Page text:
Last Friday, the Democratic majority of House of Representatives voted 228-164 to decriminalize cannabis on a federal level with the Marijuana Opportunity, Reinvestment & Expungement (MORE) Act. This notable moment marks the first time in history that either branch of Congress voted in favor of, let alone considered, ending cannabis prohibition. If passed through Senate and signed into law by the President, the MORE Act would remove cannabis from the national list of controlled substances, expunge select federal cannabis convictions and allow states to manage their cannabis regulation policies.
For states that decide to loosen their restrictions, cannabis businesses would become eligible for grants from the Small Business Administration, and VA affiliated physicians would be able to provide veterans better access to medical cannabis. Also, a commercial cannabis tax would be levied to invest in communities negatively impacted by the decades-long War on Drugs.
Now, what does this mean for the actual cannabis industry? While it’s great to see cannabis in the conversation, many of those in the industry aren’t very impressed. A major observation is that mandatory expungements are not mentioned for anyone wrongfully convicted for cannabis, specifically for black and brown individuals, nor can those with previous cannabis charges obtain a license. In addition, self-cultivation remains unprotected for those who wish to grow their own, yet cannabis sales would incur a five-percent federal tax, making it an even larger expense for areas where sky-high cannabis taxes already throttle access and impair social equity. And if you thought cannabis regulations were strict already, buckle up – the MORE Act would impose even more regulations in an already exhaustingly regulated industry.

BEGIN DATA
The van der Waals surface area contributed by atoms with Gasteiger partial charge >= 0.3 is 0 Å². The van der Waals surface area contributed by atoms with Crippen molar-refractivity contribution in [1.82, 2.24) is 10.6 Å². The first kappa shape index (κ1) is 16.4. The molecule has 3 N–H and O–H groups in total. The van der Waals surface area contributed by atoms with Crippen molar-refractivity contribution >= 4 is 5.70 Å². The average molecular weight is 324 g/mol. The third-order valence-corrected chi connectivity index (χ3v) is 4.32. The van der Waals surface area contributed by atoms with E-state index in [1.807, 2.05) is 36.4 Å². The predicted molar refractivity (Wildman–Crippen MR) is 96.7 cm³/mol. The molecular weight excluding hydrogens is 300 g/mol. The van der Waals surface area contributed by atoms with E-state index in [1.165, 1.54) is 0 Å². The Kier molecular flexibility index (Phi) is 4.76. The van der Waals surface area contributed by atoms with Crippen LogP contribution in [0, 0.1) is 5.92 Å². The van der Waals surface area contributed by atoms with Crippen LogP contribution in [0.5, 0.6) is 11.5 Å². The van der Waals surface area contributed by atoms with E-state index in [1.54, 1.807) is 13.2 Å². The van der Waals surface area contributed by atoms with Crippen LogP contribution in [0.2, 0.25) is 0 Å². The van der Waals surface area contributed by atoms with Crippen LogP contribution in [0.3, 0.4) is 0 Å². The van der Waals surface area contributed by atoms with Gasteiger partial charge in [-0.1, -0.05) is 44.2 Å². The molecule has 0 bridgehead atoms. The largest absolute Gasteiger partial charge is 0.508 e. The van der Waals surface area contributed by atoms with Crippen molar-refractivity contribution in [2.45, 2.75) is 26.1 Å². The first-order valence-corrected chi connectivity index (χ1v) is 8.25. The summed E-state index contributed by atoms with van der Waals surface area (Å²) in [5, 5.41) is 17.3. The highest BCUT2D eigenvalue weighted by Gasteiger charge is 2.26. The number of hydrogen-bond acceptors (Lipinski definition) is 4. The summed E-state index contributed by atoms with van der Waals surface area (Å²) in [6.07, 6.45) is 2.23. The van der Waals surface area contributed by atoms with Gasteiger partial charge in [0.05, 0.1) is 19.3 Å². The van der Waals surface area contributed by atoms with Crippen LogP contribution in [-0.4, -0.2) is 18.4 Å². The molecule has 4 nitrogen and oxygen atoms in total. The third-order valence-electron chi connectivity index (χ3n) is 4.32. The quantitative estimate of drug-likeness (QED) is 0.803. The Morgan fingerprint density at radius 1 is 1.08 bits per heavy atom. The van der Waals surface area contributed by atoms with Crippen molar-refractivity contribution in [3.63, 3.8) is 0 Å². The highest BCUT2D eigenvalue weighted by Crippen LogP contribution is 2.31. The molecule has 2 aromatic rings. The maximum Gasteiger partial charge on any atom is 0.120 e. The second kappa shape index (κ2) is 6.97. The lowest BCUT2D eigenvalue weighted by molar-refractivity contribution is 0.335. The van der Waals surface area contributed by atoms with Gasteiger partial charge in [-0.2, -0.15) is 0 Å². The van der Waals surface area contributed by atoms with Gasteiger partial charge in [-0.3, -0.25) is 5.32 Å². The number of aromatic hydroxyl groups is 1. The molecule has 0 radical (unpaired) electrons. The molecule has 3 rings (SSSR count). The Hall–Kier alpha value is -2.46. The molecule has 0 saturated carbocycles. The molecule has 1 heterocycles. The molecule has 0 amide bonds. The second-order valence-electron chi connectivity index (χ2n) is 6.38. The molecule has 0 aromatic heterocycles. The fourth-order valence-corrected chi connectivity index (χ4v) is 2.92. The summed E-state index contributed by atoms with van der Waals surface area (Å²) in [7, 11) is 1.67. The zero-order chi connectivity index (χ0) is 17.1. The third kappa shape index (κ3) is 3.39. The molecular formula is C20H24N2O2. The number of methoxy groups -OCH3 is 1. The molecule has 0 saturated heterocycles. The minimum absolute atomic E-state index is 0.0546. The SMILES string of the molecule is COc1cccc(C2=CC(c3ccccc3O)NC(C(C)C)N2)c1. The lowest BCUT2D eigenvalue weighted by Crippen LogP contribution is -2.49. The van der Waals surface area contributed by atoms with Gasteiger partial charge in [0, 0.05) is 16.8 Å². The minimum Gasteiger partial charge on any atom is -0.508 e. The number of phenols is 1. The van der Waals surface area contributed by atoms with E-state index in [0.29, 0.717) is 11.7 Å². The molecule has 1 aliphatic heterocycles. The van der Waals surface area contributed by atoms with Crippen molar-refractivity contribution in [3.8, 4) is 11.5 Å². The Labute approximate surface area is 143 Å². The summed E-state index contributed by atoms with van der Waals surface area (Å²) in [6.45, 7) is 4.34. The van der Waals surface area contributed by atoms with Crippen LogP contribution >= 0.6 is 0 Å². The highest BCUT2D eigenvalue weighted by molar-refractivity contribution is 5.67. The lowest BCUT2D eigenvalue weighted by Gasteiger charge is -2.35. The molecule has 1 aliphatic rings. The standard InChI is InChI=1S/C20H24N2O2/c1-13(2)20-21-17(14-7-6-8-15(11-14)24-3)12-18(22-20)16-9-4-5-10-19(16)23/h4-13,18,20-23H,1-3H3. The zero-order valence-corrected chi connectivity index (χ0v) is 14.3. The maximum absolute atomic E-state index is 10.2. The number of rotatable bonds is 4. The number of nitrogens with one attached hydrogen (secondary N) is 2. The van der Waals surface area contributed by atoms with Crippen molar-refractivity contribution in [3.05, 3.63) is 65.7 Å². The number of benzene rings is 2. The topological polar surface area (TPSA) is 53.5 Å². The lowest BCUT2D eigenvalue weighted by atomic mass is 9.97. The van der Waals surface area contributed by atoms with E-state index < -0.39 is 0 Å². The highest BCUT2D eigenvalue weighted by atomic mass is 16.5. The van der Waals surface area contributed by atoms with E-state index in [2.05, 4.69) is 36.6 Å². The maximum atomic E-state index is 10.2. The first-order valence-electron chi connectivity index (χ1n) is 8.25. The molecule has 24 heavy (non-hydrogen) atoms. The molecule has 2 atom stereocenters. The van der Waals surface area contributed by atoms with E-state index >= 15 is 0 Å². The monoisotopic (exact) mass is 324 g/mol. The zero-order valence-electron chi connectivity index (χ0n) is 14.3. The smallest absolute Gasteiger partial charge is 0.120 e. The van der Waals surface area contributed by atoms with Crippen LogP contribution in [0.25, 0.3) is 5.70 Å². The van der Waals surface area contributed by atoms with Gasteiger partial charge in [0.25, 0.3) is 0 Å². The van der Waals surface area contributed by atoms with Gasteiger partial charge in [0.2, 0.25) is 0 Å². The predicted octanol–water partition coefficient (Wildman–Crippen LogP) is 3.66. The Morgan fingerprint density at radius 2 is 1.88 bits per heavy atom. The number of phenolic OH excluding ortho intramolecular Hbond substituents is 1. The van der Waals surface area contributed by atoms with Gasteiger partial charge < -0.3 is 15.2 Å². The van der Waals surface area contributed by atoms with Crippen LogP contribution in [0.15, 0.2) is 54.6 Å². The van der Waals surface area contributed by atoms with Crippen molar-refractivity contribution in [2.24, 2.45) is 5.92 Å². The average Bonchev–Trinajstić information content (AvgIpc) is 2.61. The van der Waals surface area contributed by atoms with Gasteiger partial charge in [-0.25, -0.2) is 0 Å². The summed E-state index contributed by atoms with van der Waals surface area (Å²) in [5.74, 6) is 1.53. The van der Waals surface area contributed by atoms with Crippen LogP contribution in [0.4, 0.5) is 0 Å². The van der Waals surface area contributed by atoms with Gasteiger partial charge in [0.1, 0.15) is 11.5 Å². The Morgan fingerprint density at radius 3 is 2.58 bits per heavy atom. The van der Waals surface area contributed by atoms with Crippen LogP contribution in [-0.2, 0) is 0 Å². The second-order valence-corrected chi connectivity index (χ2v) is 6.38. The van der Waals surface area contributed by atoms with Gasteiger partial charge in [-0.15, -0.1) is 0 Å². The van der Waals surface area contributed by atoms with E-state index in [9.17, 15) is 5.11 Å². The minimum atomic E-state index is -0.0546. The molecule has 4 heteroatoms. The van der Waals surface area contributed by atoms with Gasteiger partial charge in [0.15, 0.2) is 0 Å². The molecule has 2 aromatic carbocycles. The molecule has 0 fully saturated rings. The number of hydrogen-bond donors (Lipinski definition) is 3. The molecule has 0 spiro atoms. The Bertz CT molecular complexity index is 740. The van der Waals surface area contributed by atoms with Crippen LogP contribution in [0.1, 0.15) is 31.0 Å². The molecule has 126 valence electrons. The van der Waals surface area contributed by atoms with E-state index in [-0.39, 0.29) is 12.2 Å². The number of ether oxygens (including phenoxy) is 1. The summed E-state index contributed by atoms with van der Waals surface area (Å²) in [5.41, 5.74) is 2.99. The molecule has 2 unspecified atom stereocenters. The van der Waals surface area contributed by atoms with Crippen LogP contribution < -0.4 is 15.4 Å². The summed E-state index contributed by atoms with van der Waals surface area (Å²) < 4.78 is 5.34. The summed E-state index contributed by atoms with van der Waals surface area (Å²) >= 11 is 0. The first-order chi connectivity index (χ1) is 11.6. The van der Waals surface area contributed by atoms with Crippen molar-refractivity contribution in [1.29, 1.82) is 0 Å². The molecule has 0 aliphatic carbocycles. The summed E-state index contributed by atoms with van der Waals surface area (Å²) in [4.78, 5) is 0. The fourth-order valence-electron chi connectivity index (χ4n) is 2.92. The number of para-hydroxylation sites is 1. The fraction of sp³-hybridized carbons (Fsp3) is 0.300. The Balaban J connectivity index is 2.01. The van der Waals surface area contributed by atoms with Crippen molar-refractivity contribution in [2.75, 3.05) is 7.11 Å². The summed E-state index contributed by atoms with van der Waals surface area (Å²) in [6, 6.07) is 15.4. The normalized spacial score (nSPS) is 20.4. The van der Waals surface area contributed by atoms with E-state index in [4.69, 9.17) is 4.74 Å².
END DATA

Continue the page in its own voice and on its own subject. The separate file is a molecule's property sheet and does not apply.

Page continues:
In summary, while the MORE Act is an empowering win in the battle for legalization, the war is far from over. Here’s to hoping for a better and brighter future for legalized and fair plant medicine!